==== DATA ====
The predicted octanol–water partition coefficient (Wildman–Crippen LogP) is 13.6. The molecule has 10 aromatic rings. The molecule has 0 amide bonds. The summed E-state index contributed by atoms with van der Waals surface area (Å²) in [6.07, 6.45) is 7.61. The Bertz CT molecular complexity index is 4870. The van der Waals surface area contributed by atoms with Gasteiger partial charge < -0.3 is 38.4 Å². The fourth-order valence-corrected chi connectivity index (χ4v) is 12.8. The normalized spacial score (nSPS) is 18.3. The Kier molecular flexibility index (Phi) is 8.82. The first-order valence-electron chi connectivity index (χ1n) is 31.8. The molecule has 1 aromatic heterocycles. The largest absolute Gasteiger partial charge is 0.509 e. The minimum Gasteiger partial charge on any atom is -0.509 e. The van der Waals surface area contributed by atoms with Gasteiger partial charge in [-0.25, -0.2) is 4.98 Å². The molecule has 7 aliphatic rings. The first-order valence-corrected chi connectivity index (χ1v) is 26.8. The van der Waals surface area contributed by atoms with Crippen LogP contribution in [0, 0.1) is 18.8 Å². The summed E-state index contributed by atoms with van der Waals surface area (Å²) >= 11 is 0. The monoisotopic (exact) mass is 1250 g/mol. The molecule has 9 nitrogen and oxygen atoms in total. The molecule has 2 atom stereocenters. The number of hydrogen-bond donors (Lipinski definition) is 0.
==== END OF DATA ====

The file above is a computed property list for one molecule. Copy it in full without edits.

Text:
The predicted octanol–water partition coefficient (Wildman–Crippen LogP) is 13.6. The molecule has 10 aromatic rings. The molecule has 0 amide bonds. The summed E-state index contributed by atoms with van der Waals surface area (Å²) in [6.07, 6.45) is 7.61. The Bertz CT molecular complexity index is 4870. The van der Waals surface area contributed by atoms with Gasteiger partial charge < -0.3 is 38.4 Å². The fourth-order valence-corrected chi connectivity index (χ4v) is 12.8. The normalized spacial score (nSPS) is 18.3. The Kier molecular flexibility index (Phi) is 8.82. The first-order valence-electron chi connectivity index (χ1n) is 31.8. The molecule has 1 aromatic heterocycles. The largest absolute Gasteiger partial charge is 0.509 e. The minimum Gasteiger partial charge on any atom is -0.509 e. The van der Waals surface area contributed by atoms with Gasteiger partial charge in [-0.25, -0.2) is 4.98 Å². The molecule has 7 aliphatic rings. The first-order valence-corrected chi connectivity index (χ1v) is 26.8. The van der Waals surface area contributed by atoms with Crippen LogP contribution in [0, 0.1) is 18.8 Å². The summed E-state index contributed by atoms with van der Waals surface area (Å²) >= 11 is 0. The monoisotopic (exact) mass is 1250 g/mol. The molecule has 9 nitrogen and oxygen atoms in total. The molecule has 2 atom stereocenters. The number of hydrogen-bond donors (Lipinski definition) is 0.